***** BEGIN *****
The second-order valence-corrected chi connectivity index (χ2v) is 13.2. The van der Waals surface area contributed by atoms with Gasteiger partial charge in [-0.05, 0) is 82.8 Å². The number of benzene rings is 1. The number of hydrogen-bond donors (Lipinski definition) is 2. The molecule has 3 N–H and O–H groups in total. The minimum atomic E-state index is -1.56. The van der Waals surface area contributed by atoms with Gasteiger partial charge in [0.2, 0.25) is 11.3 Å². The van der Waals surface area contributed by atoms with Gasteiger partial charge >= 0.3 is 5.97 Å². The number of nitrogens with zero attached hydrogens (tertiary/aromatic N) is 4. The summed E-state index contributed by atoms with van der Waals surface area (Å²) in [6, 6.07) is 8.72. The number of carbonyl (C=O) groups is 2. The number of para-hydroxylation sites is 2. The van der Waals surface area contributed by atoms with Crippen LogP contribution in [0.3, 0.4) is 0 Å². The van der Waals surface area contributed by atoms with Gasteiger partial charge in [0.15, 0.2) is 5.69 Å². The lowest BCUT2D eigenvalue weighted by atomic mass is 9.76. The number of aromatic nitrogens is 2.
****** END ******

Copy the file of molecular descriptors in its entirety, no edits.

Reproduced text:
The second-order valence-corrected chi connectivity index (χ2v) is 13.2. The van der Waals surface area contributed by atoms with Gasteiger partial charge in [-0.05, 0) is 82.8 Å². The number of benzene rings is 1. The number of hydrogen-bond donors (Lipinski definition) is 2. The molecule has 3 N–H and O–H groups in total. The minimum atomic E-state index is -1.56. The van der Waals surface area contributed by atoms with Gasteiger partial charge in [0.2, 0.25) is 11.3 Å². The van der Waals surface area contributed by atoms with Gasteiger partial charge >= 0.3 is 5.97 Å². The number of nitrogens with zero attached hydrogens (tertiary/aromatic N) is 4. The summed E-state index contributed by atoms with van der Waals surface area (Å²) in [6, 6.07) is 8.72. The number of carbonyl (C=O) groups is 2. The number of para-hydroxylation sites is 2. The van der Waals surface area contributed by atoms with Crippen LogP contribution in [0.3, 0.4) is 0 Å². The van der Waals surface area contributed by atoms with Gasteiger partial charge in [0.15, 0.2) is 5.69 Å². The lowest BCUT2D eigenvalue weighted by atomic mass is 9.76. The number of aromatic nitrogens is 2.